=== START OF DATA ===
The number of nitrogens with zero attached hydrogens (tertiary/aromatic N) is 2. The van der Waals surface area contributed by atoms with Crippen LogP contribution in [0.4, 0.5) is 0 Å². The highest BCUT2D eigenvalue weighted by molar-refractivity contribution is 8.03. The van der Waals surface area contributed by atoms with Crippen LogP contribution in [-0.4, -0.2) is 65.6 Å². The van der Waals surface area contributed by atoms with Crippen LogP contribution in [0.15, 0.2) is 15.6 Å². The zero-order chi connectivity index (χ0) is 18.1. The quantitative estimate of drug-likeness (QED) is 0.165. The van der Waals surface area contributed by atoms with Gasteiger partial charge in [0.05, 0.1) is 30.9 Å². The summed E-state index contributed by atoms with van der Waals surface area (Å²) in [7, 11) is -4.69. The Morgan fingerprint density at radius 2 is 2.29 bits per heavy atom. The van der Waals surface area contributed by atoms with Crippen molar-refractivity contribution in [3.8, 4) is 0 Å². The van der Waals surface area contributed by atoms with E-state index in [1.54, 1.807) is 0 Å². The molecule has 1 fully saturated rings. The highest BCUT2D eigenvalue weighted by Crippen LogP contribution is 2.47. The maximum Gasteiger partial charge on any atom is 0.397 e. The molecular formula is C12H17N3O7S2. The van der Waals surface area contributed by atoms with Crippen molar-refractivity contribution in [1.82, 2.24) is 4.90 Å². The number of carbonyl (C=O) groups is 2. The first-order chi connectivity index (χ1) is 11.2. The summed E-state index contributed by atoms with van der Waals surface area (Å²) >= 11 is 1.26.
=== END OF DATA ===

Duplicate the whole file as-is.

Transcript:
The number of nitrogens with zero attached hydrogens (tertiary/aromatic N) is 2. The van der Waals surface area contributed by atoms with Crippen LogP contribution in [0.4, 0.5) is 0 Å². The highest BCUT2D eigenvalue weighted by molar-refractivity contribution is 8.03. The van der Waals surface area contributed by atoms with Crippen LogP contribution in [-0.4, -0.2) is 65.6 Å². The van der Waals surface area contributed by atoms with Crippen LogP contribution in [0.15, 0.2) is 15.6 Å². The zero-order chi connectivity index (χ0) is 18.1. The quantitative estimate of drug-likeness (QED) is 0.165. The van der Waals surface area contributed by atoms with Gasteiger partial charge in [0.05, 0.1) is 30.9 Å². The summed E-state index contributed by atoms with van der Waals surface area (Å²) in [7, 11) is -4.69. The Morgan fingerprint density at radius 2 is 2.29 bits per heavy atom. The van der Waals surface area contributed by atoms with Crippen molar-refractivity contribution in [3.8, 4) is 0 Å². The van der Waals surface area contributed by atoms with E-state index in [1.54, 1.807) is 0 Å². The molecule has 1 fully saturated rings. The highest BCUT2D eigenvalue weighted by Crippen LogP contribution is 2.47. The maximum Gasteiger partial charge on any atom is 0.397 e. The molecular formula is C12H17N3O7S2. The van der Waals surface area contributed by atoms with Crippen molar-refractivity contribution in [1.82, 2.24) is 4.90 Å². The number of carbonyl (C=O) groups is 2. The first-order chi connectivity index (χ1) is 11.2. The summed E-state index contributed by atoms with van der Waals surface area (Å²) >= 11 is 1.26.